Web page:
In 2001, just as the dot com crash was getting up a good head of steam, I built an addition on the back of my house. Fortunately, I’d already cashed out some options to pay for it (plus, even more fortunately, a bit extra for the kids’ college funds, taxes, etc.) so I was able to move forward with the addition despite the doom and gloom in the industry. Among the other benefits of the addition, it created the room in the basement for a walkout shop, which I have greatly enjoyed to this day.
Amongst the detritus left behind by the contractor (who did excellent work, this is not really a criticism, as I’ve observed that most tradesmen seem to specialize in leaving stuff behind, and occasionally in taking my stuff with them…) was a 20ft-long 4"x6" full-of-knots-grade beam. Not sure what it was intended for, and I’m sure I could have got them to come collect it…but heck, I paid for it, figured I might as well keep it and think of something to do with it. Well, of course, I had to cut it up to get it in the door, and then to stash it someplace. I cut out four lengths to use as legs for a potential workbench (in the end, used the oak that came with the Roubo "kit" so still have them) and had a couple other random lengths buried behind a bunch of other scrap lumber under a long countertop.
When Chris Schwarz got interested in historic "sitting" workbench models – for hundreds of years, people sat on the benches rather than stood at them – and wrote about them in "Roman Workbenches" and "Ingenious Mechanicks", I got the idea that maybe these beam sections could somehow be used to experiment with a sitting bench. It’s been in the back of my mind since I first read the books, probably 7-8 years now. But this week, with the decks temporarily cleared of other projects, and the desire to make use of the space they were occupying, now seemed like the right time to give it a try. So I dragged them out and started squaring them up. I decided to use the "Saalburg workbench" (a Roman bench found in a well [!} in southern Germany, described in "Roman Workbenches" and more fully explicated in "Ingenious Mechanicks") as a model, because, aside from its being a small, attractive, practical bench, Chris showed a way to convert it into a shaving horse on demand, which appealed to me — I’ve always wanted one, and don’t have room for both!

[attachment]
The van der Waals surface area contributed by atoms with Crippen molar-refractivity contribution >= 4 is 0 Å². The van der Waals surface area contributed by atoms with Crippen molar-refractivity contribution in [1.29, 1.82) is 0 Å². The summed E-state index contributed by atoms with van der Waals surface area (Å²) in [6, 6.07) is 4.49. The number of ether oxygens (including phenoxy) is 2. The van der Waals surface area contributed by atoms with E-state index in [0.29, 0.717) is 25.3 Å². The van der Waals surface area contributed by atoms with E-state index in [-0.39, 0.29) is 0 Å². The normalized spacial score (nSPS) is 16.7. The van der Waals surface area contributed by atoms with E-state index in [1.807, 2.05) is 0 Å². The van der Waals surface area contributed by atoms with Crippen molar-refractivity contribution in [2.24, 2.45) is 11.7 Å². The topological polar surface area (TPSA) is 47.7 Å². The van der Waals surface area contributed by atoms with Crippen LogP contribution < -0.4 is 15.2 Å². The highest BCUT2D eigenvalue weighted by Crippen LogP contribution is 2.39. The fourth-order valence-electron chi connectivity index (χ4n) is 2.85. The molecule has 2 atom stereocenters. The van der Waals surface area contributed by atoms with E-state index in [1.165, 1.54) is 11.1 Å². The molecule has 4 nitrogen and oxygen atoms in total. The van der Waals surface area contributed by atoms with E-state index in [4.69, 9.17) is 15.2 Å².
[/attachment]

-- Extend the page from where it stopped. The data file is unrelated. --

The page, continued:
In working with them, I quickly discovered that the beams were not particularly square, very weathered from having spent sometime outside before I got them into the shop, and full of knots and cracks. So I got another workout getting them tried and true. This time, I got out my little lunchbox planer to use as an electrical apprentice. Still had to do the first side and a square edge on each by hand (I don’t have an electric jointer) but it certainly sped things up a fair bit.
In the end, I should get a 5′ bench out of it. Chris’s model was >8′ but this is good enough for my purposes. I just want something I can haul out into the back yard to work on a pretty day. Looks promising.